Star anise is a seasoning that is used in a variety of dishes. Despite, if you don’t have any star anise on hand, there are substitutes that you can use.
Today, we will explore some of the substitutes for star anise.
We will also discuss the flavor profile of each substitute and how it can be used in recipes.
So, whether you’re looking for a substitute for star anise because you don’t have any on hand or because you want to add a new flavor to your recipes, we’ve got you covered!
What is star anise used for?
The star anise is used for many purposes. The unripe fruit forms the basis of the spicy Akkara (Malabar Tamarind), which is very useful in keeping the digestive system healthy.
Star Anise is prepared by boiling ripe fruits in water and adding sugar or jaggery to it while boiling. All plant parts are utilized in preparing various medicines, especially cough syrups.
13 Equal Substitutes for Star Anise
We all must our beloved foods and drinks, but what if someone has an adverse reaction to the family (Fennel)?
Luckily for them, we provide alternatives to Star Anise! These ingredients may not be as common or popular in everyday life – Thankfully, there are still ways around this problem.
Allspice is a dried, unripened berry that is the dried fruit of a small evergreen tree.
The taste of allspice is challenging to describe. Still, it has been described as a blend of cloves, cinnamon, and nutmeg.
Allspice is used in sweet and savory dishes. Allspice can be used in place of star anise in most recipes.
Note- Use 1/2 teaspoon allspice instead of 1 teaspoon of Star anise.
One way to use allspice is to make a simple syrup. Combine one cup water, one cup sugar, and 1/2 teaspoon allspice in a saucepan over medium heat.
Bring to a boil after stirring until the sugar is melted. Remove from the heat and set aside to cool.
Add 1/2 tsp grated orange zest and steep for about 20 minutes if you choose to.
Remove the allspice and other solids by straining into a fine-mesh strainer and pressing to extract as much fluid as possible.
Use sweet dishes that call for star anises, such as tiramisu or custards.
You can also use allspice to replace star anise in dishes outside of the sweet realm. For example, you might want to try using it in these recipes: Grilled Pork Tenderloin with Spicy Allspice Rub.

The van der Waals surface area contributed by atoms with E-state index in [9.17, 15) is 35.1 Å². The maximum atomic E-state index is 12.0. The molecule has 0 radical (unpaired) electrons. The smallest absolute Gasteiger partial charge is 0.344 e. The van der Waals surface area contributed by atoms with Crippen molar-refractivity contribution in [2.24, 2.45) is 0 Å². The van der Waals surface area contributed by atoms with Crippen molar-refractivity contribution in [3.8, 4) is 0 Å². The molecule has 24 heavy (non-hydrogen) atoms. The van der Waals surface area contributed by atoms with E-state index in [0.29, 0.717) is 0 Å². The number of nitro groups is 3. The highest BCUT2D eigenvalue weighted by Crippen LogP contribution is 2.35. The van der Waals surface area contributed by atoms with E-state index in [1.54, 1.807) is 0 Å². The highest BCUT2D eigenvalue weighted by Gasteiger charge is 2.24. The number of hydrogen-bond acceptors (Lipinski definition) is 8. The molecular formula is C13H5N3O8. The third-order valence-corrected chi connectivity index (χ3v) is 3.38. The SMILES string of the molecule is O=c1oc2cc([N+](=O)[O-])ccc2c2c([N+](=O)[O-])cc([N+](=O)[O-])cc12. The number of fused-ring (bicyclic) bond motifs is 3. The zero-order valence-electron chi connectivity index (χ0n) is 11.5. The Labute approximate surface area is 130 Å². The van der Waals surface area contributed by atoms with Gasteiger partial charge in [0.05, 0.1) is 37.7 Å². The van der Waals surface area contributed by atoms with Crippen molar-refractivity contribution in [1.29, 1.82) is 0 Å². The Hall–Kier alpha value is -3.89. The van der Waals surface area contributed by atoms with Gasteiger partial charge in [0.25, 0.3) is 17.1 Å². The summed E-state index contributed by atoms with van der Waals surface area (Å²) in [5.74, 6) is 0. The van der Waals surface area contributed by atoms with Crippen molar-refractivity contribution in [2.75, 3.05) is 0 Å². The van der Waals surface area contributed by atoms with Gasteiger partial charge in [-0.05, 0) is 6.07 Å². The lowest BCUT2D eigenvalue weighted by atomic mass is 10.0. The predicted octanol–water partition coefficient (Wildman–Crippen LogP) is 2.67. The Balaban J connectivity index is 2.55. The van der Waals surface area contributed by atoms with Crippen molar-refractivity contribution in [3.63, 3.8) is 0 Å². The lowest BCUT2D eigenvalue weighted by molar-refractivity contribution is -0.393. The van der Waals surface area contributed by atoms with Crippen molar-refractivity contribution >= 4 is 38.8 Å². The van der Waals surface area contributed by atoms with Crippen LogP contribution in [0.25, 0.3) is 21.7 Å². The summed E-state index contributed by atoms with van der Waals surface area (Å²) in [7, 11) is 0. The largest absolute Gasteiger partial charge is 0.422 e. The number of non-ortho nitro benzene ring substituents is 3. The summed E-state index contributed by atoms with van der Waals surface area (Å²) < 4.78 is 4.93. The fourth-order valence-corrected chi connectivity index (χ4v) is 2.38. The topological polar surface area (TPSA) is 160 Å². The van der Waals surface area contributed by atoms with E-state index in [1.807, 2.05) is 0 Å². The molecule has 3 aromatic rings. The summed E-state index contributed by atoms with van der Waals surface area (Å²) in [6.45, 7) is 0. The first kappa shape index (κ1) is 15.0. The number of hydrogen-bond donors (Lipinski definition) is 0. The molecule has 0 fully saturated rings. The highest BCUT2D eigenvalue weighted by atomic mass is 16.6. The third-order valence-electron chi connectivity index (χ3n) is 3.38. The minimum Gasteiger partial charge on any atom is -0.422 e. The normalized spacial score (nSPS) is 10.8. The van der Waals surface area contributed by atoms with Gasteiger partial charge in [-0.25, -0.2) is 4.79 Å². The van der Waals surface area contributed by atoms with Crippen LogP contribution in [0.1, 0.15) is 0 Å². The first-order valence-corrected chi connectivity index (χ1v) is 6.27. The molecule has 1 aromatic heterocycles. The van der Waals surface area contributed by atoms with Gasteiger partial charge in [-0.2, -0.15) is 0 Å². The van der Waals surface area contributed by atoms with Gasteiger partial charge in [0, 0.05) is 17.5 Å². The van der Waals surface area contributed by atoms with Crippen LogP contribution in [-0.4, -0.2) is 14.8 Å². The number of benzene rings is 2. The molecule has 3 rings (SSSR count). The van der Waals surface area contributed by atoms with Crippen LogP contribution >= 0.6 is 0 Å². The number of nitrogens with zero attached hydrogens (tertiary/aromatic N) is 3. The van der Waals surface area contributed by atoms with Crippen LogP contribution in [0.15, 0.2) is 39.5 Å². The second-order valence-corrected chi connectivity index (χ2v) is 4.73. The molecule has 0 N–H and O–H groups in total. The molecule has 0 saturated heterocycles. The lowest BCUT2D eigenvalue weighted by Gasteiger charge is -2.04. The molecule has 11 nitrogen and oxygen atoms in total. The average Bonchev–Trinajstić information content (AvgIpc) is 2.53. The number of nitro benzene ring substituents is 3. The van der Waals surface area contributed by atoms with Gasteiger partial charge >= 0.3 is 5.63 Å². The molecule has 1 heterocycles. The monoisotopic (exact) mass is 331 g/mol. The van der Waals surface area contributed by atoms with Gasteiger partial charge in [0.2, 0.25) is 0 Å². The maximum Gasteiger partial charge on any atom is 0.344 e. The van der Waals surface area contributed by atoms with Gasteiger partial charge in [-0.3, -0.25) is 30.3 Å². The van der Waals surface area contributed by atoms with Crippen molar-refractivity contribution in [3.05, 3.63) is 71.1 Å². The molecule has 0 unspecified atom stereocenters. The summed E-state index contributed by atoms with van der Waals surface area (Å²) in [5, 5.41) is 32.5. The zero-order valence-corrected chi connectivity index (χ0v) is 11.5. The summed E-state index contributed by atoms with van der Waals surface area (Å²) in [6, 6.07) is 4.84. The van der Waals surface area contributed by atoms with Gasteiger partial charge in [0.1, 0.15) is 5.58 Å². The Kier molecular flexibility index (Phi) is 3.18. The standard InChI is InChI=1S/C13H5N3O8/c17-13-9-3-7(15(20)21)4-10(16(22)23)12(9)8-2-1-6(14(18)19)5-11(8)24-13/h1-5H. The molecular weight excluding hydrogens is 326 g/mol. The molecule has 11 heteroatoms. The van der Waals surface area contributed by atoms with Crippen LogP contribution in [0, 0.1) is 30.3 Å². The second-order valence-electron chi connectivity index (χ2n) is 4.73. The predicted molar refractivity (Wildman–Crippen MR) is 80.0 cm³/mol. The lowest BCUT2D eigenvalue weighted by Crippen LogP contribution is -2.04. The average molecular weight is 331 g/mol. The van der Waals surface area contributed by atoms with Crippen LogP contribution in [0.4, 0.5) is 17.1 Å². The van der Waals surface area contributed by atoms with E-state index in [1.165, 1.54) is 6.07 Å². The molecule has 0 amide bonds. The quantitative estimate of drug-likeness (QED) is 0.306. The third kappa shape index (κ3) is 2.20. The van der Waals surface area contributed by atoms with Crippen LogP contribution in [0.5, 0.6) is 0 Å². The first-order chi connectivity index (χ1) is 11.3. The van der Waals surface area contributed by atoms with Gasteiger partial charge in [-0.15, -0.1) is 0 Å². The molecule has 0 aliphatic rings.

Read More- Best Salt Pork Substitutes
2. CHINESE FIVE-SPICE POWDER
Chinese five-spice powder contains equal parts of cinnamon, star anise, fennel seeds, cloves, and Szechuan peppercorns.
If you can’t find star anise, you can substitute Chinese five-spice powder.
Note- Use 1/2 teaspoon of five-spice powder instead of 1 teaspoon of Star anise.
Five-spice powder is available at most supermarkets and Asian grocery stores.
Another option is to make your own five-spice powder by combining 1 teaspoon ground cinnamon, 1/2 teaspoon ground cloves, 1/4 teaspoon ground fennel seeds, 1/4 teaspoon ground star anise, and a pinch of Szechuan peppercorns.
No matter which substitutes you choose, the end result will be a delicious and fragrant spice blend that’s perfect for adding to savory dishes like stir-fries, braises, and roasts. Enjoy!
3. ANISE SEED
The substitution of Anise seed for the Asian star anise is safe.
Anise Seed is not a perfect substitute, but it can be used in most recipes that call for star anise at a small fraction of the amount – especially if you allow your dish to simmer long enough to extract its flavor and aroma.
The taste and smell will not be exactly the same as star anise, but it will be close.
When looking for anise seed, try to find the whole seeds instead of ground anise. This is because ground anise can quickly lose its flavor.
If you can’t find whole seeds, try to find anise powder instead. Anise powder will have a more potent flavor than the whole seeds or ground anise.
Note- Use 2 teaspoons of Anise seed instead of 1 teaspoon ground star anise.
You might not know that these little seeds actually have some pretty neat uses!
They’re great for adding flavor when mixed with meats like beef jerky- try using them on your next pizza pie filling, so you’re sure no one will be able to eat just half without getting hungry again soon after.–